Though this will be my first holiday at the current job, so maybe I’m entirely wrong about that. In that case…at least it’s only a 3-day week!
In other news, I’m running a 5-mile turkey trot on Thursday, but my left heel started really aching a couple of days ago. Not cool. My plan is to take it easy until Thursday, and then I might have to take a couple of weeks off of running. I’m already miserable at the prospect, but I think it’s my only option. Sigh.
Anyway. Enough about me. How is everyone else doing?
An email exchange between Annie and me:
Want a peak into my weird brain that ends with a question for you….
So Al and I have been running in the mornings – but its pitch black, but i’m not afraid of running because I’m with someone.
You run in the mornings, and Joey doesn’t go with you….is it still pitch black? Are you all “on alert”
Then Annie brain goes to – well scary people aren’t awake at 6am so I shouldnt be worried…unless they are so crazy they dont sleep at all…or all totally nocternal so they are actually at peak time of crazying.
So….do you run alone in the morning dark?
Haha funny you should ask!
Yes, when I run in the morning it is dark. I tell myself much the same thing you say, that the crazies aren’t up yet. There’s actually a really hilarious scene from 30 Rock that I repeat to myself a lot, where Elizabeth Banks’s character gets back from an early run that goes like this:
Jack Donaghy: Where were you?
Jack: Who else is out at this hour?
EB: Almost exclusively women who look like me. God help us if the pervert community ever gets wind of morning jogging.
So that is what I TELL myself, but I also know for a fact that there is a homeless man who sleeps under a bridge I have to run over. I know this because, while he is still asleep when I start out, he is ALWAYS just waking up and shaking out his sleeping bag when I’m on my way home. We made eye contact last time I ran. Obviously, this is how I’m going to die.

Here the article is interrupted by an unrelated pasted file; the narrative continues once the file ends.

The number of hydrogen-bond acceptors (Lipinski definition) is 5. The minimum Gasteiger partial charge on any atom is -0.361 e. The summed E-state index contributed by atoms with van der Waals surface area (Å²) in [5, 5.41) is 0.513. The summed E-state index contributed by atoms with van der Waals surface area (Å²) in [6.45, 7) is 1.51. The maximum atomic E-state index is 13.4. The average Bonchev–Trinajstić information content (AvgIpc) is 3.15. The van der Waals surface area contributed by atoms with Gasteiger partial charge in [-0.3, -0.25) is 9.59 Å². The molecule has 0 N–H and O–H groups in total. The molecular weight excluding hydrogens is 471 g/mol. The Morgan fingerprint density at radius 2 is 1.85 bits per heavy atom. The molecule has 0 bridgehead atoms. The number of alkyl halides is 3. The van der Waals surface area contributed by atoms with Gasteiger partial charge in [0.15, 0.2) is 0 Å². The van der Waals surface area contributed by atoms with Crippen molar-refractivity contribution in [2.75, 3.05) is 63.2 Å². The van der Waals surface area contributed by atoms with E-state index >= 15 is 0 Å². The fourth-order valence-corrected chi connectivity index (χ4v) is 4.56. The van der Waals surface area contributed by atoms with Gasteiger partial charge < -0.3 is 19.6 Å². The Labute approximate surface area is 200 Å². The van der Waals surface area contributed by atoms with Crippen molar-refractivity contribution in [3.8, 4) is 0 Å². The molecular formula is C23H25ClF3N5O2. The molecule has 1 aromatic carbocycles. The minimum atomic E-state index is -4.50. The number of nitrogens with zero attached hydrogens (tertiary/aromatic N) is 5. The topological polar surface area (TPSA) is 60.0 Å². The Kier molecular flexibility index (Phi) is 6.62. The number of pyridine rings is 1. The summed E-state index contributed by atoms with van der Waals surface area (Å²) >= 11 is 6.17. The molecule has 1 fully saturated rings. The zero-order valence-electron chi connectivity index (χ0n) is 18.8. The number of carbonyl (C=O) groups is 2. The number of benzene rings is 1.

At least now I’ve told someone? If I disappear on a morning jog, it was probably the homeless man under the bridge on W******* Avenue over S****** Highway. [Ed. note: See? I'm too paranoid to even tell you the roads near where I run!]
…I’m probably not helping your crazy paranoia, am I?
ummm….i almost turned around this morning because there were two weird looking people just standing in the street ahead of us……
…….kids with backpacks waiting for the bus…….
I just chortled out loud imagining that. Mostly because, this morning, when I was driving to the train station, these two girls walking to their bus stop passed in front of my car, and one made a point of waving at me until I waved back. It wouldn’t have been weird if she hadn’t been, like, 13. All I could think was, “WHAT IS SHE UP TO?”
This is why we’re friends. (Also, I’m for sure blogging this.)
So I survived my third half marathon.
Honestly, this was my best one yet. Not only did I shave about eight minutes off my last time, but I felt the best I have so far at the end of a long race. Usually my stomach bothers me, but this time I felt solid.
Only took me two years of racing. Go figure.
This course was similar to the Long Island Half Marathon, though a little less interesting because we didn’t cut through any towns, instead sticking to main roads and parkways. We started and ended in a park.
People always ask me what I do or think about while I’m running long distance. It’s a fair question: we’re talking up to two hours of time for intense self-reflection.
Sometimes I’m daydreaming, sometimes I think about things that are bothering me. A lot of the time I’m calculating my current speed an trying to figure out what time I will finish, or planning the rest of my day after the run. It’s helpful for me when the course is new or interesting because I can forget I’m running if I have other thugs to focus on.
Because yesterday’s course was fairly flat and boring, though, I found myself thinking a lot about races in general.
I decided my favorite part of a race (besides the finish, of course) is that moment right when you finally break away from the starting line crush, after bobbing and weaving between people who really shouldn’t have started in the pace bracket they did, and you have some clear road to find your pace and just enjoy the run.